That our understanding and intelligent action in the world were provided by mental models of the world has been the basic assumption of artificial intelligence projects. They tried it and did not deliver. The hypothesis has been dead for a few decades.
Actually, we don't build models of the world in which we find ourselves.
When, for example, we see a plane flying, we see a plane flying, and that's it. We may explain the perception by applying a lot of concepts, for example, theories of flight, aerodynamics, flight corridors, eye optics, visual brain circuitry, and many more. But we do not need, and therefore do not apply, any explanations in order to see the plane flying.
When driving a car, we steer the car through a sequence of traffic situations in such a way that we reach our target. We zero in the traffic situations, we control the car without delay, we know the way, or we know our options if we do not know the way. Of course, we have learnt and practiced this, but now our understanding of driving, traffic situations, and finding our way, is effortless and immediate. We encounter inner-worldly phenomena and understand and act upon them directly. We can, if required, explain most of what we are doing in this and why to our children or to our learners if we are a driving instructor. But even then, we do not communicate in-depth models. After we have seen a picture of a traffic sign a few times, we are able to recognize it throughout our life, whether we encounter it on a metal sheet, on an electronic display, in a book, in miniature, in false colours, with its shape distorted, in unanticipated variations.
When talking with somebody, we don't have a model of his or her thinking and feeling, nor do we have a model of his or her grammar, articulation, body language. What we have instead is the capability to call up without delay what we have learnt in previous talking situations, from advice of parents, teachers, and friends, by watching others, possibly in some communication training, and all this enables us to get and stay in resonance with the situation and thus directly understand people with whom we are talking, and express ourselves to them.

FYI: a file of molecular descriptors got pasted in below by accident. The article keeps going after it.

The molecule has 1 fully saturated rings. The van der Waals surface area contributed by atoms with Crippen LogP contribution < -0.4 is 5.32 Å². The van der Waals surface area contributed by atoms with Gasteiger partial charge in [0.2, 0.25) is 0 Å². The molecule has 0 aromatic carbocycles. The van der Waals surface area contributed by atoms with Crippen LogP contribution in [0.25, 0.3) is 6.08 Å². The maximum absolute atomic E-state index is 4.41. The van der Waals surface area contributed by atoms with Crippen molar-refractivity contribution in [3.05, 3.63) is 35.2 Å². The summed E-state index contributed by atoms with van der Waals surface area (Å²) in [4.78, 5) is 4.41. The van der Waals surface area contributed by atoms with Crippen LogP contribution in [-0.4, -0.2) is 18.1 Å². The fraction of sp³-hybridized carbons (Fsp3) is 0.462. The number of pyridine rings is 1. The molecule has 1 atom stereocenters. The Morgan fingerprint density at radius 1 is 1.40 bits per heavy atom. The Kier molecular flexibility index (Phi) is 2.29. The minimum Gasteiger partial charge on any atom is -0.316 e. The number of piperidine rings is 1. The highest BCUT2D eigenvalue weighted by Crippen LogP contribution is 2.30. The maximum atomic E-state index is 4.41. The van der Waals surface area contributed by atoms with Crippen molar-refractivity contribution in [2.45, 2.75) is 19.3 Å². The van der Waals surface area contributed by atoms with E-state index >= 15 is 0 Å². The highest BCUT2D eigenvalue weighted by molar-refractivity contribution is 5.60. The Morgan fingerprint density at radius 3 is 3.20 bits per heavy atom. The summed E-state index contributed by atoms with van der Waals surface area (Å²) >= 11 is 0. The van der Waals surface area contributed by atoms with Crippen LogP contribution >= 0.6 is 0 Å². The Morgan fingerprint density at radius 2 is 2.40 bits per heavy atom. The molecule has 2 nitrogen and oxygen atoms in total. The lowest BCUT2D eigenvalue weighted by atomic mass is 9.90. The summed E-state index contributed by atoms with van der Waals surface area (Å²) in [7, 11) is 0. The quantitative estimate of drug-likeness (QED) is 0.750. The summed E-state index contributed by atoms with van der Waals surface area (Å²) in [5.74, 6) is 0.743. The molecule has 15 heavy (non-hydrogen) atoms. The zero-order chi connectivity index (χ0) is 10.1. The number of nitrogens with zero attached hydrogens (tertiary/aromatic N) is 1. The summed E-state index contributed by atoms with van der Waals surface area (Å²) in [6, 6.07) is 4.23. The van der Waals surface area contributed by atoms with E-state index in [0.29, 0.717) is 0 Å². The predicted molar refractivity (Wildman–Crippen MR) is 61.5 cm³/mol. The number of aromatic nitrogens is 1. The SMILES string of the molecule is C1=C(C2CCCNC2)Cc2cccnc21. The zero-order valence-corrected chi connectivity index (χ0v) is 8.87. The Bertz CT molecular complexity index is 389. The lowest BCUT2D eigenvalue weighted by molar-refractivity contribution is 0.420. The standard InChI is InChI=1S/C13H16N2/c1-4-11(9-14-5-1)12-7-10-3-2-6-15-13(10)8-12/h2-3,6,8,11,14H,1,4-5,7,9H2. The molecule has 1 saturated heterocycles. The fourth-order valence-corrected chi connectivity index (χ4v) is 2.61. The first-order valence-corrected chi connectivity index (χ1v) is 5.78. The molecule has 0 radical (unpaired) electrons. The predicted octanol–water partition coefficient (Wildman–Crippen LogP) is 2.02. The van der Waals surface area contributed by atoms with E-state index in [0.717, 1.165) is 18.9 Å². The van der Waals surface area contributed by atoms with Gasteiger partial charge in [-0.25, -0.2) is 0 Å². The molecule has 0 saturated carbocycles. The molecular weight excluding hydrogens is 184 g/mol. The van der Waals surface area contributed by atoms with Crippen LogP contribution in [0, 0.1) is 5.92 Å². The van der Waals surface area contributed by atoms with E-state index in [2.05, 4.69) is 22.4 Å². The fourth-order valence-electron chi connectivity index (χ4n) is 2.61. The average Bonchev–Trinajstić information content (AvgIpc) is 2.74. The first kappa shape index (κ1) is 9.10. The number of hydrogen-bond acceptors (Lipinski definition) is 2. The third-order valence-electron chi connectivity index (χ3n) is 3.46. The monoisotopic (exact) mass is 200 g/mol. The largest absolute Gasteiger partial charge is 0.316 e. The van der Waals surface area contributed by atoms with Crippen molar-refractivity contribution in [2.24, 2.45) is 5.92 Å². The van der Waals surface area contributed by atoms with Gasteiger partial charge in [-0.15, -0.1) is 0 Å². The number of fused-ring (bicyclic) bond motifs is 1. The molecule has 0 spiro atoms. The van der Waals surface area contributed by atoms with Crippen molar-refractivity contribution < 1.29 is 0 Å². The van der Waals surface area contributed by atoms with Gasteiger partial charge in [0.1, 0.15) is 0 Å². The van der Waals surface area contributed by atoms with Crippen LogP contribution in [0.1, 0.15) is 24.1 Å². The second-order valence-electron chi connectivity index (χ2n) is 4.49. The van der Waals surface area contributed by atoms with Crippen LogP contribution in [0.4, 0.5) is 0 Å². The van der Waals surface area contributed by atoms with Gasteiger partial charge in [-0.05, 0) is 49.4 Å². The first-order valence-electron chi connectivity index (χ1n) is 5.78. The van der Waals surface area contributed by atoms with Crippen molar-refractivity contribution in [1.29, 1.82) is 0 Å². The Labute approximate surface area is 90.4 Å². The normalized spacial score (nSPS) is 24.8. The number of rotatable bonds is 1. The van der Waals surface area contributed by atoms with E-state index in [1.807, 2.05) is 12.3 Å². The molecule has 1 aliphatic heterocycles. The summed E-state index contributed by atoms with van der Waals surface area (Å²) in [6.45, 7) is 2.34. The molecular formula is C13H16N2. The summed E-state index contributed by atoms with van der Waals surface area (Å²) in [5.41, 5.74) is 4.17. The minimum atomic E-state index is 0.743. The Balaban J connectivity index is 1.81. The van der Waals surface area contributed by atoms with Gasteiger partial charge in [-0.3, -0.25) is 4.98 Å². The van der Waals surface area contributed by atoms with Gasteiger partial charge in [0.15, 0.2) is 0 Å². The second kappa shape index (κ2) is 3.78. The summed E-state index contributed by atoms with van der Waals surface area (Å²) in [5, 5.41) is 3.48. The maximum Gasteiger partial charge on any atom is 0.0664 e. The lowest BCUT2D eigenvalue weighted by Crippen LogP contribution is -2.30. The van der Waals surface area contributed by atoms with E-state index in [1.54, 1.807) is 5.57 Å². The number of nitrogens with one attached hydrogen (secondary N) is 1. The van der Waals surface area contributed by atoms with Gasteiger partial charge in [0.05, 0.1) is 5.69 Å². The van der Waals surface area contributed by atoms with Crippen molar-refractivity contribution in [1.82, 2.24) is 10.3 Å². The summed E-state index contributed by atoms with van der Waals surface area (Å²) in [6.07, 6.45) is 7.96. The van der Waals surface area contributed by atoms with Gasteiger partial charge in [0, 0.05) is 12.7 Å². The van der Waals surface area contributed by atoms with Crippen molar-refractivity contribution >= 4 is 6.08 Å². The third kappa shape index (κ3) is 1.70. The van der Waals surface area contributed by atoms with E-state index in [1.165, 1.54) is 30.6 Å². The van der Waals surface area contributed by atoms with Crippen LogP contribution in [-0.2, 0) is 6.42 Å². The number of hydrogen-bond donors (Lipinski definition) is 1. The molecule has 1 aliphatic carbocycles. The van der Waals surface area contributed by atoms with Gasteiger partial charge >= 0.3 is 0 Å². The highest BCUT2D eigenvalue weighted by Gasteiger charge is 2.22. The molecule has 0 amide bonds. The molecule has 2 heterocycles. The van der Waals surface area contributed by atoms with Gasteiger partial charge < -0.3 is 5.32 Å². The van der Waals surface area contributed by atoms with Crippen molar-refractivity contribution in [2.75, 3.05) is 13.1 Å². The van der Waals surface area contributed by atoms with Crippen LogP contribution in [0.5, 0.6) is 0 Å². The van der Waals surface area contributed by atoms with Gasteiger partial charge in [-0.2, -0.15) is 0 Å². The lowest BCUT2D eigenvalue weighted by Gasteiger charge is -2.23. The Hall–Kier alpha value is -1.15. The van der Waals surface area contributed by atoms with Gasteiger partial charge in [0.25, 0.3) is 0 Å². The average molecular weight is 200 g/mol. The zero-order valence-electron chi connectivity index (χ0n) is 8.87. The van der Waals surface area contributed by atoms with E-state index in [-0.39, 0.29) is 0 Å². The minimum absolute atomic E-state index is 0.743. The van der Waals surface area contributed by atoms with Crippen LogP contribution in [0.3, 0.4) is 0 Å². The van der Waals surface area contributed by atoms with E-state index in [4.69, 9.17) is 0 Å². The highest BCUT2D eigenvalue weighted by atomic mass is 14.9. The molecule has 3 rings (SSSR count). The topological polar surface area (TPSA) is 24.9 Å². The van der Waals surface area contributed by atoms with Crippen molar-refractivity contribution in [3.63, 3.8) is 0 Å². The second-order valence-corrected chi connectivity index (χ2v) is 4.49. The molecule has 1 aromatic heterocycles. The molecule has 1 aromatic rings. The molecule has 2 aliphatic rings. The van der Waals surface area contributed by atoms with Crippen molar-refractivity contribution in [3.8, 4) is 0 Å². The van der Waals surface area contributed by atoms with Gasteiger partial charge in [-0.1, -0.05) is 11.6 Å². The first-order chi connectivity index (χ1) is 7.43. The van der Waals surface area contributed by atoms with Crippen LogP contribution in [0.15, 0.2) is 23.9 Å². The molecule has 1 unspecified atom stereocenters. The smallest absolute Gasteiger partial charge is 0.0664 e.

For everyday examples like these, any full, concrete models remain still to be found and demonstrated. The expectation is that any attempt towards a formal description must turn out as overly complicated, impossible to be processed by the brain in real time, and therefore inadequate to explain our everyday perception and action in the world.
According to Dawkins, we have a "much richer world model" compared to the needs of the world models of our ancestors. Apparently that includes scientific world modelling at the high end.
Let us look closer. What are the objects of science modelling? For example, the evolution of the universe or the evolution of species? We have analyzed this already in the review of the section on Thomas Aquinas' "Proofs". The result was that all scientific theories and "models" are purely mental designs and do not model anything.
Does this mean, that there is not anything like an objective world? No, it means that the objective worlds basically remain, but the objects loose their unjustified autonomy. There are two meanings of "objective world". The first is a "world of objects": We encounter phenomena and understand them by immediately conceiving them, among others, as objects. The whole world is "objective" in this sense. But these objects are not existing independently and separate from us. They are, in a sense, what we are "throwing" back "against" the phenomena. The second meaning is a "world shareable by everybody": people have widely identical "concepts" of this partial world, and they are achieving this by associating concepts to symbols, for example to words or graphics, and communicating the symbols. Note, that this is not modelling. Symbols do not in any dependable way map their associated concepts. The word "car" does not carry any of the attributes of a car. In both meanings, the objective world concept is not affected by the findings that human everyday intelligence does not use any mental models, or that "scientific modelling" fails to have anything modelled.